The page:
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It is estimated that more than 60% of the world's population depends heavily on monsoon rainfall for their subsistence. While a poor monsoon season can trigger food crisis and have a negative impact on a country's economy, an exceptional monsoon can have disastrous consequences on people's lives and property due to floods and landslides triggered by torrential rains. Even small variations in rainfall relative to the average expected monsoon rainfall can have a dramatic effect.

Crop yields and water resources are controlled by the cycles of monsoon circulation and it is of no surprise that analysis of monsoon variability and monsoon prediction on monthly to seasonal time scales are extremely important scientific activities. Accurate forecasts of daily precipitation during the monsoon season are also essential in order to issue effective warnings of severe weather events. This special issue assembles a series of articles on the state of the art scientific understanding of prediction, variability and the impact of monsoons.

The first set of papers (Agnihotri and Mohapatra, Sardar et al., and P. Kumar et al.) looks at daily and monthly forecasts of monsoon rainfall, as well as forecasts of upper tropospheric humidity fields. The sensitivity to different convection schemes is assessed comparing monthly rainfall forecasts to satellite derived observations. The understanding of forecast uncertainty linked to different parameterization of convection is crucial for a better representation of physical processes in numerical weather prediction models and thus better predictions.

The use of multi-model ensembles in order to account for forecast uncertainty has become increasingly popular in current scientific practice and this special issue includes four papers on the topic (A. Kumar et al., Goswami et al., Singh et al. and Samala et al.). The performance of a simple ensemble mean and a weighted average, whereby weights are calculated using neural network concepts, are discussed. Moreover, the improvements of post-processed model output using a Canonical Correlation Analysis (CCA) is compared to direct model output. The multi-model ensemble is also used to examine weaknesses in forecasts of circulation anomalies during weak Indian monsoon years.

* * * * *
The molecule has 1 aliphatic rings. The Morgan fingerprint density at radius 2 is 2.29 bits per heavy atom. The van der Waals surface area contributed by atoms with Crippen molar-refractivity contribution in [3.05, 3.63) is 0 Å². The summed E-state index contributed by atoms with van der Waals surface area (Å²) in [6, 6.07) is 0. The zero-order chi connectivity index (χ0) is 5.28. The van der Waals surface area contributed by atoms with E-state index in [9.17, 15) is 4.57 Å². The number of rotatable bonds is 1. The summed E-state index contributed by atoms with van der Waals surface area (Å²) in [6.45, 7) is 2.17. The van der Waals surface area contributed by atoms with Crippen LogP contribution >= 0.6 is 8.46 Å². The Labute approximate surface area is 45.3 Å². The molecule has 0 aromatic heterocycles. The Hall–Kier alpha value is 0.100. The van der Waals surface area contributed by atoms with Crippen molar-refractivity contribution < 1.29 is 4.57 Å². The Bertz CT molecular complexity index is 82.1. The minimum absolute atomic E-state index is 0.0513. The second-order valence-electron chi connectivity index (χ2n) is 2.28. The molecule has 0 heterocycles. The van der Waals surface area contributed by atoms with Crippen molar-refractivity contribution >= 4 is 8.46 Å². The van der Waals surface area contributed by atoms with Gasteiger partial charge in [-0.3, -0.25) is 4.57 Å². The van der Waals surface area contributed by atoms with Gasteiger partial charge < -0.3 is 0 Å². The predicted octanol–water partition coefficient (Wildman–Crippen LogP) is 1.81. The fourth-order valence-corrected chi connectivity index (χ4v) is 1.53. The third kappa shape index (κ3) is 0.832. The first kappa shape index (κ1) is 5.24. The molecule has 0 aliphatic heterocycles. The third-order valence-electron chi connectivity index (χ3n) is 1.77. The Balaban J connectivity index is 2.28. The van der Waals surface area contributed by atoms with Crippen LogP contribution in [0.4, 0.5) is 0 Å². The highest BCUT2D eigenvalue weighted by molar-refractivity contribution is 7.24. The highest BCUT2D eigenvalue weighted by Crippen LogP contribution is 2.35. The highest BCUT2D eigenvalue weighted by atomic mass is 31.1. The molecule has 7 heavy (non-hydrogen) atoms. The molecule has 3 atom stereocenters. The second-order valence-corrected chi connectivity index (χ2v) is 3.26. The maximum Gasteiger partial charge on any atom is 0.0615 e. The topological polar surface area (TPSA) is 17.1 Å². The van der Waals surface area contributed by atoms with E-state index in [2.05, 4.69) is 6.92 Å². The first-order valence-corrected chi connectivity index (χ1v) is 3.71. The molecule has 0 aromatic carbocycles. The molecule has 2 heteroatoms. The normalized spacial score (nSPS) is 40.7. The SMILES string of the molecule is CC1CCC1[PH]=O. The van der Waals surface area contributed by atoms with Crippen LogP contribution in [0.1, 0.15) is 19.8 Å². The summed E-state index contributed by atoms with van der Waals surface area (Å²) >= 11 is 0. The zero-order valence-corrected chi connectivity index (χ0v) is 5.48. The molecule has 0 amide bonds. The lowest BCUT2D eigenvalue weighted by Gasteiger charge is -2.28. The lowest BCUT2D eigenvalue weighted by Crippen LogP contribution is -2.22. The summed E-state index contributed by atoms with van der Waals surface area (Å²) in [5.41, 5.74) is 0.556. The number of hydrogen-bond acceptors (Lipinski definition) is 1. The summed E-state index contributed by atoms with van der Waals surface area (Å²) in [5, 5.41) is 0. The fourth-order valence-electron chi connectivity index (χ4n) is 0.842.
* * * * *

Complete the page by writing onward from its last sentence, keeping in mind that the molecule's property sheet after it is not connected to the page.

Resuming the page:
The next set of papers (Ha et al., Mujumdar et al. and Rajeevan et al.) includes a review of the multi-scale variability of the East Asian monsoon, where possible links between climate change and monsoon variability are explored. The variability of the Indian monsoon is looked at in relation to La Niña. Moreover, the variability of the Northeast monsoon over India is discussed together with its predictability.

The final collection of papers describes droughts resulting from changes in the monsoon regimes in South America and India (Coelho et al. and M. Naresh Kumar et al.). In the case of South America, the large-scale oceanic and atmospheric conditions are discussed as possible mechanisms associated with drought conditions. The analysis of time series of the Standardized Precipitation Index for India has shown that the drought frequency has increased in recent years.

There is no doubt that further scientific research on monsoon processes and variability, and their predictability and impacts, is still urgently required. The complexity of physical processes and atmospheric forcings renders the task of understanding monsoons challenging for the scientific community, and this special issue is a contribution towards this effort.